shut in there traded northward and westward, travelled, courted, and married northward
and westward, thought northward and westward; those on this side mainly directed
their energies and attention to the east and south.
The incline was the same down which d'Urberville had driven her so wildly on
that day in June. Tess went up the remainder of its length without stopping, and
on reaching the edge of the escarpment gazed over the familiar green world beyond,
now half-veiled in mist. It was always beautiful from here; it was terribly beautiful
to Tess today, for since her eyes last fell upon it she had learnt that the serpent
hisses where the sweet birds sing, and her views of life had been totally changed
for her by the lesson. Verily another girl than the simple one she had been at home
was she who, bowed by thought, stood still here, and turned to look behind her.
She could not bear to look forward into the Vale.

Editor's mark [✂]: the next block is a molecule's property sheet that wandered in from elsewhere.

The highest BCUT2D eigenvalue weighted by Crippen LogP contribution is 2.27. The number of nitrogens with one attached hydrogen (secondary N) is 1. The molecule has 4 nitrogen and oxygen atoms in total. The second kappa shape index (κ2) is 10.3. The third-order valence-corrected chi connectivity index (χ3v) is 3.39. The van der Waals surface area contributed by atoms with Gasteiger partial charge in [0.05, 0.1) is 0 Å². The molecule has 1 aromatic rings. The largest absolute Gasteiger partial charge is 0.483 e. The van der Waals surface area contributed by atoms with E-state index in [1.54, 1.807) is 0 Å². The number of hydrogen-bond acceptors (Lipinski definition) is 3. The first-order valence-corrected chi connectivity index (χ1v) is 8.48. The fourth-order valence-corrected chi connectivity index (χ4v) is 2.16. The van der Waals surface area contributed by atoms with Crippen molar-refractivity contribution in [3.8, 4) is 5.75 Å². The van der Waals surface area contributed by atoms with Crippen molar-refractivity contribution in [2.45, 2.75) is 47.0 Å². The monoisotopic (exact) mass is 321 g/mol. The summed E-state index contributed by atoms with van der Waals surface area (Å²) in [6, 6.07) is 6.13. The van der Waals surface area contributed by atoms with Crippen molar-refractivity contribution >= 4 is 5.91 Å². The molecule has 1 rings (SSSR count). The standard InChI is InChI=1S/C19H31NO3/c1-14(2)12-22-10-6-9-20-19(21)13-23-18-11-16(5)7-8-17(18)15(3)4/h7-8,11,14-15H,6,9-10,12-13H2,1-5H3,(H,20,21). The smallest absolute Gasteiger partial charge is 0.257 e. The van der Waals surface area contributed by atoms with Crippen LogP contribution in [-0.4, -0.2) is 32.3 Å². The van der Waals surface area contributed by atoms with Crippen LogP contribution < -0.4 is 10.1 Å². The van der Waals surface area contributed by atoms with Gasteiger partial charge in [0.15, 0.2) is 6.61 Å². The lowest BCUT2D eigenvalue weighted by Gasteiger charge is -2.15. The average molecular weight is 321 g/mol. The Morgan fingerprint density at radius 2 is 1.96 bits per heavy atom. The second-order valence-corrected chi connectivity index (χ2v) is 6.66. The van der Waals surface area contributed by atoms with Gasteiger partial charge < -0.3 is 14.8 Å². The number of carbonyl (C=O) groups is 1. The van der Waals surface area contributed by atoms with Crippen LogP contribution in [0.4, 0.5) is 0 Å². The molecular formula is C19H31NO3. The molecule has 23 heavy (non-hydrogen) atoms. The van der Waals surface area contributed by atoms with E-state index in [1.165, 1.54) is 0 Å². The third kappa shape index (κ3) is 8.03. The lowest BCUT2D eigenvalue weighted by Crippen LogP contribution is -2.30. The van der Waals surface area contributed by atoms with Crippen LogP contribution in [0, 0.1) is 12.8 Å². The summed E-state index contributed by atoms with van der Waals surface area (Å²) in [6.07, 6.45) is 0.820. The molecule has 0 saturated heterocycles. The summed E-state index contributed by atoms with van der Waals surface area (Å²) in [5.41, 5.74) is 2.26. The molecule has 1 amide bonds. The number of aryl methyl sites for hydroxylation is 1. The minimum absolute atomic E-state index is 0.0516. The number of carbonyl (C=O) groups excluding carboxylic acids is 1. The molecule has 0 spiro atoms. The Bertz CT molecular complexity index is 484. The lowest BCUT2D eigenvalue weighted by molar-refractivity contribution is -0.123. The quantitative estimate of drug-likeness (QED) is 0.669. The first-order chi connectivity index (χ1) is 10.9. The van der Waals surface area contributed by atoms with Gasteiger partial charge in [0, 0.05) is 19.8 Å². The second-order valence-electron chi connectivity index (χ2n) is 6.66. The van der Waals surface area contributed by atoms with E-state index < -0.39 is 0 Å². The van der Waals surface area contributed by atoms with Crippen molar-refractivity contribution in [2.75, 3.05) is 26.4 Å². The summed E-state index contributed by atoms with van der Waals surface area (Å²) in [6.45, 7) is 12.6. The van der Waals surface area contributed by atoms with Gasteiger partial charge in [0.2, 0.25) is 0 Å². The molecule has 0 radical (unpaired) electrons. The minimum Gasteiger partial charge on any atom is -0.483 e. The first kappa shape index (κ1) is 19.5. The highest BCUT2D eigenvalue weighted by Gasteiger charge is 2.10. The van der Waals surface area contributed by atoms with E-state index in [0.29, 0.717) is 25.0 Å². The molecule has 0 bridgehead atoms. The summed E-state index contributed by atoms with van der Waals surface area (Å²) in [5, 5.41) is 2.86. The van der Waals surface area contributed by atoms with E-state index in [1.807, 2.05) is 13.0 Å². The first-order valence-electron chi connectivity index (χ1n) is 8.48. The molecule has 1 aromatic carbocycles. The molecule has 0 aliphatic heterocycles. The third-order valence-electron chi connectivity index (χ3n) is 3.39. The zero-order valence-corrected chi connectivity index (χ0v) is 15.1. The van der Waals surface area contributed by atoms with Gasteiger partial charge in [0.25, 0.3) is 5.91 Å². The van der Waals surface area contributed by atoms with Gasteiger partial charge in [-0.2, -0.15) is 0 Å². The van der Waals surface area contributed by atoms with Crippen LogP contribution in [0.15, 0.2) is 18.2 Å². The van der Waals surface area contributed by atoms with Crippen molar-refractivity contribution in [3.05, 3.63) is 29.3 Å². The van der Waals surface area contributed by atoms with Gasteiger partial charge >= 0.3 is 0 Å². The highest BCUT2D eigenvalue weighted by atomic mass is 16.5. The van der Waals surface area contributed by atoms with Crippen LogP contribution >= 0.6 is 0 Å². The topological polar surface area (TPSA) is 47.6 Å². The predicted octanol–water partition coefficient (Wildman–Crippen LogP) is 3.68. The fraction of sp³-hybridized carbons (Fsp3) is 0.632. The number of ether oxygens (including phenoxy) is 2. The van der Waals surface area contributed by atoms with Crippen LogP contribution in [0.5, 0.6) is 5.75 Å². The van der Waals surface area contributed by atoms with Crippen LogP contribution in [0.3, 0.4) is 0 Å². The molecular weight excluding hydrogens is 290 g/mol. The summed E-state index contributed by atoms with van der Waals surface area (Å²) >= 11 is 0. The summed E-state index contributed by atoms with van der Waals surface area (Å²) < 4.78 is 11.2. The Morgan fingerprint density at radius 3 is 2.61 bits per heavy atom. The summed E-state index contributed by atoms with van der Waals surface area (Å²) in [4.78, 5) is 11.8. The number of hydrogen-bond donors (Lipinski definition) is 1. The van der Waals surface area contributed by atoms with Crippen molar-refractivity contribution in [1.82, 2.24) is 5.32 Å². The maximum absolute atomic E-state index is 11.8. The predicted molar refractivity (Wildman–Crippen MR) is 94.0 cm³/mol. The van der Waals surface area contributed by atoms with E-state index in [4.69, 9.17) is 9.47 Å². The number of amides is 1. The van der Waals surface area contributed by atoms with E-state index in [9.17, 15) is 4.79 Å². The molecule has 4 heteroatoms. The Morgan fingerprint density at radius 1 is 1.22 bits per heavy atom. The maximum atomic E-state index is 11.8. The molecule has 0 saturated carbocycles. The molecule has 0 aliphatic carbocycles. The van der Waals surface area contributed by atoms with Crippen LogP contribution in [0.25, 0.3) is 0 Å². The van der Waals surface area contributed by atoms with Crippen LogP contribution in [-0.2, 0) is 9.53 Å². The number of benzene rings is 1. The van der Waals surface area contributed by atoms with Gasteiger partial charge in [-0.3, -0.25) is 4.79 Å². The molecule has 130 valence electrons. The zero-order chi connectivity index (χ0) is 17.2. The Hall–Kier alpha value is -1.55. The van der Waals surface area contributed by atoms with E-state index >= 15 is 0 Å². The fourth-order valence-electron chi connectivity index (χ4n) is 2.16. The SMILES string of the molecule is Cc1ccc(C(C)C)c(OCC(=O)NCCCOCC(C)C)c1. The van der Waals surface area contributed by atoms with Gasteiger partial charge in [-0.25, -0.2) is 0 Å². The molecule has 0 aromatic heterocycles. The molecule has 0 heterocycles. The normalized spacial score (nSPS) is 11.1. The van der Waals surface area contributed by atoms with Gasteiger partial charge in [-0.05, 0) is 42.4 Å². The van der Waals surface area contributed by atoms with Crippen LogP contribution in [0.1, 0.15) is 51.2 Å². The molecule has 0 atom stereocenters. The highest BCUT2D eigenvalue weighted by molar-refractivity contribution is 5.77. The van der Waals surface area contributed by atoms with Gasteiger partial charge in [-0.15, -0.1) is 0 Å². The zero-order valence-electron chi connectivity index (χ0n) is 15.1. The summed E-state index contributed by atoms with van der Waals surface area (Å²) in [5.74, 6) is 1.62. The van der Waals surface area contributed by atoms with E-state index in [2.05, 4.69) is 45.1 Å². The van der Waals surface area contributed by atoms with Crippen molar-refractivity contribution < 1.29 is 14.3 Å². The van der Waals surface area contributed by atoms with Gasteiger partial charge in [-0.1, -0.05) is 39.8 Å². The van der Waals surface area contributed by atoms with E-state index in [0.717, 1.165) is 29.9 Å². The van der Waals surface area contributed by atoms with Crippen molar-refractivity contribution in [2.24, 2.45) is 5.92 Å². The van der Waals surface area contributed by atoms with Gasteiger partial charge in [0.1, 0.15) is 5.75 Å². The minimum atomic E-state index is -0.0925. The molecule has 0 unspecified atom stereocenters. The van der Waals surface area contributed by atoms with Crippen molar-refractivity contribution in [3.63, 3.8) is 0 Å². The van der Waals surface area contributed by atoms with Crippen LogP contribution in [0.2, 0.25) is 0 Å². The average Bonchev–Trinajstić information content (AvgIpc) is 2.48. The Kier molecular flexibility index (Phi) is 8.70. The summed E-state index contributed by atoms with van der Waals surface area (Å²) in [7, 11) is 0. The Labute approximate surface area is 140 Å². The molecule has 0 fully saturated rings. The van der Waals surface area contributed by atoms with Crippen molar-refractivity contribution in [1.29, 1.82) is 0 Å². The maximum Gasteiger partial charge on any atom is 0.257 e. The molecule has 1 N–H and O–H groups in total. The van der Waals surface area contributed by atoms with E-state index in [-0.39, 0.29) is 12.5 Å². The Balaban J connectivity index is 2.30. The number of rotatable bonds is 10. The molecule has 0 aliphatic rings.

Ascending by the long white road that Tess herself had just laboured up, she
saw a two-wheeled vehicle, beside which walked a man, who held up his hand to attract
She obeyed the signal to wait for him with unspeculative repose, and in a few
minutes man and horse stopped beside her.
''Why did you slip away by stealth like this?'' said d'Urberville, with upbraiding
breathlessness; ''on a Sunday morning, too, when people were all in bed! I only
discovered it by accident, and I have been driving like the deuce to overtake you.
Just look at the mare. Why go off like this? You know that nobody wished to hinder
your going. And how unnecessary it has been for you to toil along on foot, and encumber